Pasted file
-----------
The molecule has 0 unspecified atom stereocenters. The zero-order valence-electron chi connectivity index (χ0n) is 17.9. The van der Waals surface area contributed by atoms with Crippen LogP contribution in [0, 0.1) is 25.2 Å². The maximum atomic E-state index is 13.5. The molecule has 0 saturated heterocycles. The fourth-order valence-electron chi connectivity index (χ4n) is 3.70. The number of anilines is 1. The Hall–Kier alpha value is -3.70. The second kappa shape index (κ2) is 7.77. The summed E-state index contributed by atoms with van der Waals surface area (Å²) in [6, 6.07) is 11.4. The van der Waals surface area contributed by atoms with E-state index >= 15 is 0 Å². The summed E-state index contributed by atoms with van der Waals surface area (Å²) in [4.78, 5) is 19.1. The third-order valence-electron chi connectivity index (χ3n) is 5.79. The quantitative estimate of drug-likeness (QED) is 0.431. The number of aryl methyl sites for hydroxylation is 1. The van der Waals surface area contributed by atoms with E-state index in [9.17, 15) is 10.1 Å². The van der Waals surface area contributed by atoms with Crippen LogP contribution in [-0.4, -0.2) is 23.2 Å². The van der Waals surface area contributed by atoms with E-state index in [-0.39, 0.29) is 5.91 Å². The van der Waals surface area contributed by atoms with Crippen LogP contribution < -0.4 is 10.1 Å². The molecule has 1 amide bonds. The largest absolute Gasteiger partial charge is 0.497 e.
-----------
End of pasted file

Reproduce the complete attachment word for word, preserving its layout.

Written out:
The molecule has 0 unspecified atom stereocenters. The zero-order valence-electron chi connectivity index (χ0n) is 17.9. The van der Waals surface area contributed by atoms with Crippen LogP contribution in [0, 0.1) is 25.2 Å². The maximum atomic E-state index is 13.5. The molecule has 0 saturated heterocycles. The fourth-order valence-electron chi connectivity index (χ4n) is 3.70. The number of anilines is 1. The Hall–Kier alpha value is -3.70. The second kappa shape index (κ2) is 7.77. The summed E-state index contributed by atoms with van der Waals surface area (Å²) in [6, 6.07) is 11.4. The van der Waals surface area contributed by atoms with E-state index >= 15 is 0 Å². The summed E-state index contributed by atoms with van der Waals surface area (Å²) in [4.78, 5) is 19.1. The third-order valence-electron chi connectivity index (χ3n) is 5.79. The quantitative estimate of drug-likeness (QED) is 0.431. The number of aryl methyl sites for hydroxylation is 1. The van der Waals surface area contributed by atoms with E-state index in [9.17, 15) is 10.1 Å². The van der Waals surface area contributed by atoms with Crippen LogP contribution in [-0.4, -0.2) is 23.2 Å². The van der Waals surface area contributed by atoms with E-state index in [-0.39, 0.29) is 5.91 Å². The van der Waals surface area contributed by atoms with Crippen LogP contribution < -0.4 is 10.1 Å². The molecule has 1 amide bonds. The largest absolute Gasteiger partial charge is 0.497 e.